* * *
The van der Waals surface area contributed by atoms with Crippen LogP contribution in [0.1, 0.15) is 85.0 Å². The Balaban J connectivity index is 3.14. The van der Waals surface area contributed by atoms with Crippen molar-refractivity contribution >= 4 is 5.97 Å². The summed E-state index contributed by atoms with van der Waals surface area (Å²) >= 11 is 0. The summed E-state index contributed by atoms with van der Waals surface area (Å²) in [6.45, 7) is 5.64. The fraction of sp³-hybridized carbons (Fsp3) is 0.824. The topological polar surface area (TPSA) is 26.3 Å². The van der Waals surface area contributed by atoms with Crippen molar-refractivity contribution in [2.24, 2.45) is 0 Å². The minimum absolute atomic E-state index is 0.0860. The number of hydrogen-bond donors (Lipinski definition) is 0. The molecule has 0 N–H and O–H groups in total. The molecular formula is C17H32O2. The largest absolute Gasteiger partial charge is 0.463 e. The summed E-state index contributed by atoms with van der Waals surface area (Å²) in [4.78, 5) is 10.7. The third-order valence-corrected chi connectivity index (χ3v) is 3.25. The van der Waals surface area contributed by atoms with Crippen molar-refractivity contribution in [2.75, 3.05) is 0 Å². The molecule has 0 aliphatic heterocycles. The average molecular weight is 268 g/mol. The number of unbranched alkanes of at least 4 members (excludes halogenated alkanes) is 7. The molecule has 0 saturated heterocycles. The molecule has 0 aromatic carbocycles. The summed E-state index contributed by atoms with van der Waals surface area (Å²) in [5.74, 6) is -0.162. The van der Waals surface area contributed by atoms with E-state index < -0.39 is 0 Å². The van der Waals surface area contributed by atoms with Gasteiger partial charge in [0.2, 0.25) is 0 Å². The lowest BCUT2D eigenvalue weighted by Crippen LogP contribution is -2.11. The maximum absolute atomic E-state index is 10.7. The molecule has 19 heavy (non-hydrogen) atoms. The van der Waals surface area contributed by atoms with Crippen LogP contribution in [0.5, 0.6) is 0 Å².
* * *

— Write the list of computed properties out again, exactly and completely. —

The van der Waals surface area contributed by atoms with Crippen LogP contribution in [0.1, 0.15) is 85.0 Å². The Balaban J connectivity index is 3.14. The van der Waals surface area contributed by atoms with Crippen molar-refractivity contribution >= 4 is 5.97 Å². The summed E-state index contributed by atoms with van der Waals surface area (Å²) >= 11 is 0. The summed E-state index contributed by atoms with van der Waals surface area (Å²) in [6.45, 7) is 5.64. The fraction of sp³-hybridized carbons (Fsp3) is 0.824. The topological polar surface area (TPSA) is 26.3 Å². The van der Waals surface area contributed by atoms with Crippen molar-refractivity contribution in [2.24, 2.45) is 0 Å². The minimum absolute atomic E-state index is 0.0860. The number of hydrogen-bond donors (Lipinski definition) is 0. The molecule has 0 N–H and O–H groups in total. The molecular formula is C17H32O2. The largest absolute Gasteiger partial charge is 0.463 e. The summed E-state index contributed by atoms with van der Waals surface area (Å²) in [4.78, 5) is 10.7. The third-order valence-corrected chi connectivity index (χ3v) is 3.25. The van der Waals surface area contributed by atoms with Crippen molar-refractivity contribution in [2.75, 3.05) is 0 Å². The molecule has 0 aliphatic heterocycles. The average molecular weight is 268 g/mol. The number of unbranched alkanes of at least 4 members (excludes halogenated alkanes) is 7. The molecule has 0 saturated heterocycles. The molecule has 0 aromatic carbocycles. The summed E-state index contributed by atoms with van der Waals surface area (Å²) in [5.74, 6) is -0.162. The van der Waals surface area contributed by atoms with E-state index < -0.39 is 0 Å². The van der Waals surface area contributed by atoms with Gasteiger partial charge in [0.2, 0.25) is 0 Å². The lowest BCUT2D eigenvalue weighted by Crippen LogP contribution is -2.11. The maximum absolute atomic E-state index is 10.7. The molecule has 19 heavy (non-hydrogen) atoms. The van der Waals surface area contributed by atoms with Crippen LogP contribution in [0.5, 0.6) is 0 Å².